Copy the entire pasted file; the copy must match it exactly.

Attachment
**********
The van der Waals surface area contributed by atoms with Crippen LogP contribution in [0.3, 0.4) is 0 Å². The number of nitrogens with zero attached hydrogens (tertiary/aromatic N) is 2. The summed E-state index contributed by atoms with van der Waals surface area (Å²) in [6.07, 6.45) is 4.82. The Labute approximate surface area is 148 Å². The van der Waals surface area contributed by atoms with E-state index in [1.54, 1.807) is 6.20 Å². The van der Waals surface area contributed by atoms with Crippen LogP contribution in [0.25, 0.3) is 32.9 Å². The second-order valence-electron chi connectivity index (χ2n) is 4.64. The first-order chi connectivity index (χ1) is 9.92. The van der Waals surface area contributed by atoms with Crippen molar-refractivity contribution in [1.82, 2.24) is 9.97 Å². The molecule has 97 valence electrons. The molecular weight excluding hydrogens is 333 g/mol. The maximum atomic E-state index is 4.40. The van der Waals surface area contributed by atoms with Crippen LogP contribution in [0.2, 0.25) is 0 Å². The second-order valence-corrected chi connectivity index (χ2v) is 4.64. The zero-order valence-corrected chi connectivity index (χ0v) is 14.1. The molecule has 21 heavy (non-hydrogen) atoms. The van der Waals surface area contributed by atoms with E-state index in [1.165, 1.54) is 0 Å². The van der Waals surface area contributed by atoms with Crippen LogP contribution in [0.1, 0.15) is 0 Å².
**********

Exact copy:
The van der Waals surface area contributed by atoms with Crippen LogP contribution in [0.3, 0.4) is 0 Å². The number of nitrogens with zero attached hydrogens (tertiary/aromatic N) is 2. The summed E-state index contributed by atoms with van der Waals surface area (Å²) in [6.07, 6.45) is 4.82. The Labute approximate surface area is 148 Å². The van der Waals surface area contributed by atoms with E-state index in [1.54, 1.807) is 6.20 Å². The van der Waals surface area contributed by atoms with Crippen LogP contribution in [0.25, 0.3) is 32.9 Å². The second-order valence-electron chi connectivity index (χ2n) is 4.64. The first-order chi connectivity index (χ1) is 9.92. The van der Waals surface area contributed by atoms with Crippen molar-refractivity contribution in [1.82, 2.24) is 9.97 Å². The molecule has 97 valence electrons. The molecular weight excluding hydrogens is 333 g/mol. The maximum atomic E-state index is 4.40. The van der Waals surface area contributed by atoms with Crippen LogP contribution in [0.2, 0.25) is 0 Å². The second-order valence-corrected chi connectivity index (χ2v) is 4.64. The zero-order valence-corrected chi connectivity index (χ0v) is 14.1. The molecule has 21 heavy (non-hydrogen) atoms. The van der Waals surface area contributed by atoms with E-state index in [1.165, 1.54) is 0 Å². The van der Waals surface area contributed by atoms with Crippen LogP contribution in [0.1, 0.15) is 0 Å².